Baltimore Residents Take the Initiative With CrowdFiber Campaign

A community group from Baltimore is taking their fiber campaign directly to the people. The Baltimore Sun recently reported that over 900 people have pledged more than $17,000 to the Baltimore Broadband Coalition. It seems the good people of Baltimore are tired of the city's on-again off-again romance with the idea of a municipal network.

According to the group's CrowdFiber site, the grassroots organization began in a church basement in the Roland Park neighborhood, quickly expanding to other neighborhoods.  There is no specific plan in place yet; the group hopes to use the campaign to first raise awareness of the problem. From the article:

"This is an advocacy effort to help to change what has been the city's plan, or lack of plan, on broadband," said Philip Spevak, one of the campaign's organizers. "Those numbers will help to motivate the city."

Members of the group are also visiting community meetings to help spread the word.

In a Sun commentary published shortly after the group organized, Spevak wrote:

Demonstrating demand alone is unlikely to change the broadband landscape. By adding communities to our campaign and extending the campaign to include the entire city, we hope to engage our city and state leaders to a greater extent. We hope our campaign will lead to a second phase where, in partnership with elected officials, there is a change toward more proactive public policy. Mayor Stephanie Rawlings-Blake and Councilman William Cole understand that the availability of fast Internet is a necessity for economic revitalization.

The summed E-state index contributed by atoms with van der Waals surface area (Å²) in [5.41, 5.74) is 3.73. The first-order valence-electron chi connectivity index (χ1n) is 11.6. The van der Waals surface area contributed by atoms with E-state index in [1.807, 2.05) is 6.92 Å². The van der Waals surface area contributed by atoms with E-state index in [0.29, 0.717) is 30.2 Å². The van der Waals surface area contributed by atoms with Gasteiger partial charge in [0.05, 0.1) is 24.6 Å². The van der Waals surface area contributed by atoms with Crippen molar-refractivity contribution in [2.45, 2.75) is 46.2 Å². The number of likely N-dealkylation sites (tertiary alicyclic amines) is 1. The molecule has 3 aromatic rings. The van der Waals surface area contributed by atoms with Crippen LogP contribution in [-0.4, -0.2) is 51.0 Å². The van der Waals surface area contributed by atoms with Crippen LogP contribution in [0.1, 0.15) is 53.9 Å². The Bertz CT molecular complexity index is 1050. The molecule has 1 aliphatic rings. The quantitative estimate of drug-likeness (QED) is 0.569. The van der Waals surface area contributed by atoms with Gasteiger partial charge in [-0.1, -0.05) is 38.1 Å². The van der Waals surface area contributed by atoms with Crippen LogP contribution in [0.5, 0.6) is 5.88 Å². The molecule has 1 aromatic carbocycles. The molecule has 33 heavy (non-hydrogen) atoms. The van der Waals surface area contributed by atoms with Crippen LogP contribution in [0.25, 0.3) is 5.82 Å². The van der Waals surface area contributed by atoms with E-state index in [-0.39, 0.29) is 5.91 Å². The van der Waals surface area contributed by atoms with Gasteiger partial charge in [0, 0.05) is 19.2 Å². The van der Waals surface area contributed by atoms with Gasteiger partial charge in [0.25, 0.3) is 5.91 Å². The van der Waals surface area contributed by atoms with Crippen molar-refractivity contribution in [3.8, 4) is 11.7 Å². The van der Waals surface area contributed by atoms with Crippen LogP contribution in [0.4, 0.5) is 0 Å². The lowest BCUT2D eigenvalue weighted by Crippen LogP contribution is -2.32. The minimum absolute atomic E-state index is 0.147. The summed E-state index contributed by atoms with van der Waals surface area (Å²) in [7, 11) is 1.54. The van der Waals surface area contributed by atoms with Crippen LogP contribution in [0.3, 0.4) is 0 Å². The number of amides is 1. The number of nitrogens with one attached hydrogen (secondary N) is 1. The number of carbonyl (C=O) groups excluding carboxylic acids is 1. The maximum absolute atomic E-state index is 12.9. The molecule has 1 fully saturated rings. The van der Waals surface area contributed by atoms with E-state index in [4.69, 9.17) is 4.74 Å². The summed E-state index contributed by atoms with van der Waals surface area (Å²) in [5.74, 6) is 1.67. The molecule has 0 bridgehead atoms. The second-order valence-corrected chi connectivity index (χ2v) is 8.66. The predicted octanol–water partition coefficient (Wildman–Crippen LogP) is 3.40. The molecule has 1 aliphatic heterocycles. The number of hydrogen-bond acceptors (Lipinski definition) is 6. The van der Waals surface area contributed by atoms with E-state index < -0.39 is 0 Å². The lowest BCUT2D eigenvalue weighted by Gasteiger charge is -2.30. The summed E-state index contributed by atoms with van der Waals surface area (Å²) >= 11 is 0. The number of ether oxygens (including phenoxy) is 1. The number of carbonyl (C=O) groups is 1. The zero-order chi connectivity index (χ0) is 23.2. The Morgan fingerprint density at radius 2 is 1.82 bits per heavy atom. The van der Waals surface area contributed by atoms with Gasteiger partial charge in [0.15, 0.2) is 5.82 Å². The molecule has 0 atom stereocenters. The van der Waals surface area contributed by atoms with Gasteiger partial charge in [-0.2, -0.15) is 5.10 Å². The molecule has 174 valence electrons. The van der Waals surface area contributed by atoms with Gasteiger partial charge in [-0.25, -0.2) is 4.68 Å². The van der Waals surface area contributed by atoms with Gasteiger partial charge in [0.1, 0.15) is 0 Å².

Spavek went on to explain their belief that the vision should be unique to suit the community, that Baltimore should locate and use its existing conduit, and that the city should adopt helpful dig-once policies. The group also wants the city to keep citizens, providers, and other stakeholders connected and reach out to federal officials.

Mayor Stephanie Rawlings-Blake has been vocal regarding her support for better connectivity. She has cited the need to jump start economic development:

"You can't grow jobs with slow Internet... people don't want to invest in communities where they feel like they are running through sludge, trying to catch up with other businesses,...People want to be on the cutting edge."

The Baltimore Broadband Coalition goes on to address high-cost, no choice, and a growing digital divide in the city:

  • In Baltimore, compared to surrounding counties where effective competition for Internet services exist, we pay more (as much as $1000 over two years) and the quality of services available is less
  • We face a monopoly for fast Internet services in Baltimore leaving us with little choice in the broadband market
  • Digital injustice - 20-40% of city residents do not connect to the Internet when connectivity is now essential for effective participation

In August 2013 the city commissioned a feasibility study to survey existing resources and provide options to improve connectivity. The current administration expects to see the results by the end of the year. The Coalition is not depending on the city to lead the way:

"I think if the city decides that it is not willing or it's not able to be a municipal broadband, that's not a showstopper at all for our campaign," Spevak said.